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Major Update to Serial Poetry Page - The Wordsmith's Forge — LiveJournal
The Writing & Other Projects of Elizabeth Barrette
ysabetwordsmith
ysabetwordsmith
Major Update to Serial Poetry Page

I've made a major update to the "Serial Poetry" page on my PenUltimate Productions website   There are FOUR new sections, wow!  This is the most new series launched in a fishbowl yet.

"Gloryroad Crossing" is about a little hamlet where adventurers come between adventures.  So far there are poems about the barkeeper and the baker who live there.

"The Ocracies" is a setting designed to explore other governments than monarchies in fantasy.  It begins with the Plutocracy of Aurea, seen from the perspective of two different citizens.

"Path of the Paladins" begins with a ruined village and a world-weary hera.  Shahana the Paladin soon picks up a traveling companion.  The second poem in this series shows someone else's perspective.

"Sort of Heroes" introduces Nib and Brod, ex-henchmen of an evil overlord, and the sword that's going to teach them how to be heroes.  The first poem posted was actually written quite some time ago, and just sponsored.  The second poem introduces a friend of theirs; it's reprinted from a fantasy magazine.  The third one was written during the July fishbowl, making this a series, and hasn't been sponsored yet but is listed.

The new Fiorenza poem is also listed, "From the Free City."  It will become available after "Fiorenza and the Witch-Son" is fully funded and posted.
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ankewehner From: ankewehner Date: July 9th, 2011 05:37 am (UTC) (Link)
What's a hera?
ysabetwordsmith From: ysabetwordsmith Date: July 9th, 2011 06:59 am (UTC) (Link)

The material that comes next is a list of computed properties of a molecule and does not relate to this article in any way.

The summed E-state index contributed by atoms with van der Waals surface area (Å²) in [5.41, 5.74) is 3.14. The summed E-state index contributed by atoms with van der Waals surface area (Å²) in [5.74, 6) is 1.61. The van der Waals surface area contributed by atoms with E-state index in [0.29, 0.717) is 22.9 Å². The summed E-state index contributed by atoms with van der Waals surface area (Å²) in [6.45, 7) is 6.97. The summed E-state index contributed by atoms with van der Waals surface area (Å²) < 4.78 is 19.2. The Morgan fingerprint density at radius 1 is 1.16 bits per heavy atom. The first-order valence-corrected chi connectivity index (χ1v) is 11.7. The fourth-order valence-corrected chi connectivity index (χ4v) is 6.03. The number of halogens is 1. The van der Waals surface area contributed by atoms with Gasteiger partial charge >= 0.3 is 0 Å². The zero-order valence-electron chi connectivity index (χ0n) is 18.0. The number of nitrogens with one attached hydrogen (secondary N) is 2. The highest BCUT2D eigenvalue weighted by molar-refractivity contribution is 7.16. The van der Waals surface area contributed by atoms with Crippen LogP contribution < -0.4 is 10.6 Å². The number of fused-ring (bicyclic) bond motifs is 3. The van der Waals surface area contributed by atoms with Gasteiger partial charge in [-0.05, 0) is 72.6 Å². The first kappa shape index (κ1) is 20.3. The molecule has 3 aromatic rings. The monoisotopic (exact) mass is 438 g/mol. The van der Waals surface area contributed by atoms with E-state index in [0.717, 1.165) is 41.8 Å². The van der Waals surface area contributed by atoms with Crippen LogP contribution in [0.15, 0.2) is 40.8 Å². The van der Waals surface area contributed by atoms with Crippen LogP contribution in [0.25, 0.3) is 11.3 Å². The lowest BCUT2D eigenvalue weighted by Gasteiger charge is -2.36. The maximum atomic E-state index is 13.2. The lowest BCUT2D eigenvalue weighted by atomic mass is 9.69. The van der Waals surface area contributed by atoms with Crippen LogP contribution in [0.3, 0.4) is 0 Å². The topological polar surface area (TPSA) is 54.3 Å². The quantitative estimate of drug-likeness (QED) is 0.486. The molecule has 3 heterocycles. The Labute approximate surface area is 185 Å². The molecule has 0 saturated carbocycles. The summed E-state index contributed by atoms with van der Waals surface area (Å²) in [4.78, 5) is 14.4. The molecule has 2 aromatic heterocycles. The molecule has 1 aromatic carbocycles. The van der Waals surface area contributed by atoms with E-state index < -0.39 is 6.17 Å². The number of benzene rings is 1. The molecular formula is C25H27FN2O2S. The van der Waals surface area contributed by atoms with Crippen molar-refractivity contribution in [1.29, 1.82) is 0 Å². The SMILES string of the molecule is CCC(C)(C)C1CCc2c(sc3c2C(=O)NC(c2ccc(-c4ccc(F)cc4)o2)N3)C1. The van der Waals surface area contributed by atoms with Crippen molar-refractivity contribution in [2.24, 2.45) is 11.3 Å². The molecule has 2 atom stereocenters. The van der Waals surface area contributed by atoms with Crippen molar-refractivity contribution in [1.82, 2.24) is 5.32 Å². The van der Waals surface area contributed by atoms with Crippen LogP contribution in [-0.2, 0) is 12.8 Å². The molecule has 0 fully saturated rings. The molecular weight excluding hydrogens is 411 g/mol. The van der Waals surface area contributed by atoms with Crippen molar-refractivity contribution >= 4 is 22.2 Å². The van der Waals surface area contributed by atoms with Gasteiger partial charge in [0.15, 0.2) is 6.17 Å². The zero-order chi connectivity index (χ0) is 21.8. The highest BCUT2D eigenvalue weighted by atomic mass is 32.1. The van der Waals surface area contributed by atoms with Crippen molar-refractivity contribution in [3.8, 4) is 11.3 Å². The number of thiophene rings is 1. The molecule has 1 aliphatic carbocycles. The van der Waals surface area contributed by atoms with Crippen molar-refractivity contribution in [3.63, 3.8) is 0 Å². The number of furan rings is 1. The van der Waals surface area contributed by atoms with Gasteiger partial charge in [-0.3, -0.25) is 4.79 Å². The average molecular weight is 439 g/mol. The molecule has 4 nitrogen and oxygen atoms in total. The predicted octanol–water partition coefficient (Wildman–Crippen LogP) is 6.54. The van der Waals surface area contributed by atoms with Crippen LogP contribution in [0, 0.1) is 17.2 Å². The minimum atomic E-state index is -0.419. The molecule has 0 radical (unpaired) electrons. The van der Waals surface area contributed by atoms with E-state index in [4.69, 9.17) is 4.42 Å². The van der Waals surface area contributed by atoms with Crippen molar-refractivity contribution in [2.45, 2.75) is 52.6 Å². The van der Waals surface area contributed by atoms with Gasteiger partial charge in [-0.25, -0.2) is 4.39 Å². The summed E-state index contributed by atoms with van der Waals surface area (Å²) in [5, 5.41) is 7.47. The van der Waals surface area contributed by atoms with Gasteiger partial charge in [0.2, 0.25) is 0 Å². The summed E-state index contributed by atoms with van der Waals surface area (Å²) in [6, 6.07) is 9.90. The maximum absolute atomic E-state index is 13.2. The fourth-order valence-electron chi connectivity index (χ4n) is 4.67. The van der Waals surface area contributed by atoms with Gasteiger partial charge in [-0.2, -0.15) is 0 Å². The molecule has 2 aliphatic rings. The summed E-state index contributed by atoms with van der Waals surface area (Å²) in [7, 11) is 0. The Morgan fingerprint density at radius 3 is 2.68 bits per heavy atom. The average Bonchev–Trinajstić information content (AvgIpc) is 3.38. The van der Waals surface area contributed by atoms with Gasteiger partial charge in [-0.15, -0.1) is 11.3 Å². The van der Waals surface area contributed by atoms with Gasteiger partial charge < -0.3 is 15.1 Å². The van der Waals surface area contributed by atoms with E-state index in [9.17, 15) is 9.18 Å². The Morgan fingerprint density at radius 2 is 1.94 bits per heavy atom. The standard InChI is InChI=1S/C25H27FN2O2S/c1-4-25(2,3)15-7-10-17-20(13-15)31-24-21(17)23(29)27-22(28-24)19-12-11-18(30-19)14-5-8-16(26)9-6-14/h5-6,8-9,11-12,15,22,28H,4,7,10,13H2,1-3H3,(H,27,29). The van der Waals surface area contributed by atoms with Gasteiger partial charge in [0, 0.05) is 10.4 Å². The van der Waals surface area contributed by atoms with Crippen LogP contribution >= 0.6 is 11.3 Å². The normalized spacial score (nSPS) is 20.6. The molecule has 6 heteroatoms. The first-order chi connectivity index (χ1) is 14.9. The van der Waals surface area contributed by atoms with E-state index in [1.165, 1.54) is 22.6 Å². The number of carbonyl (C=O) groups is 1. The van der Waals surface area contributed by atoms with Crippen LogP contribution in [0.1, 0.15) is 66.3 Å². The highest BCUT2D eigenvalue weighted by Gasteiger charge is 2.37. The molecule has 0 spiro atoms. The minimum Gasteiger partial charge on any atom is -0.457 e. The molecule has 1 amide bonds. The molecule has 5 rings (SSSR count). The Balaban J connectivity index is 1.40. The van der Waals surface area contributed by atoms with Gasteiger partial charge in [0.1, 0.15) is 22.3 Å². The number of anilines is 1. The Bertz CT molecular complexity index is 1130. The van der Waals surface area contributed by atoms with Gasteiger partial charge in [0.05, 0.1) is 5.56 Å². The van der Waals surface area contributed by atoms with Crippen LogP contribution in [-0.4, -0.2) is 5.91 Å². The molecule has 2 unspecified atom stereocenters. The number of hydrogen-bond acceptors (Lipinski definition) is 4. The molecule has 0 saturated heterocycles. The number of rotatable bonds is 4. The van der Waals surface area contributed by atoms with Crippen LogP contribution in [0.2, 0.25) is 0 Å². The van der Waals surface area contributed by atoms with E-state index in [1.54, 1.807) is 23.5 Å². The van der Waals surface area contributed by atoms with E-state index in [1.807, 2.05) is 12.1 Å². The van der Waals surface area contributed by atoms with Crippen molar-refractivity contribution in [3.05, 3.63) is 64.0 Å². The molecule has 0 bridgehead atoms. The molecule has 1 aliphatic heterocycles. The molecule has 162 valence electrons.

Okay...

A hera is a female protagonist, the same as a hero is a male protagonist. This is the character with maximum agency in a story, the most power to act and have an impact. A heroine is a hero's female love-interest. I have occasionally used "heronet" to denote a hera's male love-interest. They have less agency, usually orient on the protagonist, and tend to be more responsive than proactive.
ankewehner From: ankewehner Date: July 9th, 2011 08:03 am (UTC) (Link)

Re: Okay...

Ah. I thought "hera" was ment to evoke some connection with or connotation of the goddess Hera.

I've never come across the idea that a heroine is a love interest (beyond the more universal "female characters are always love intersts"), and didn't think that any male protagonist was automatically a hero.
ysabetwordsmith From: ysabetwordsmith Date: July 9th, 2011 08:19 am (UTC) (Link)

Re: Okay...

>>Ah. I thought "hera" was ment to evoke some connection with or connotation of the goddess Hera.<<

I believe the term "hera" is polygenetic. One approach is indeed to take it from the goddess name. The other is to replace the masculine -o with feminine -a, hero > hera.

>>I've never come across the idea that a heroine is a love interest (beyond the more universal "female characters are always love intersts"), and didn't think that any male protagonist was automatically a hero.<<

In various places, I've seen heroine defined as love-interest. There are other definitions too. But I don't like heroine for a female lead, because -ine is a diminutive ending.
ankewehner From: ankewehner Date: July 9th, 2011 08:23 am (UTC) (Link)

Re: Okay...

That makes sense.
5 comments or Leave a comment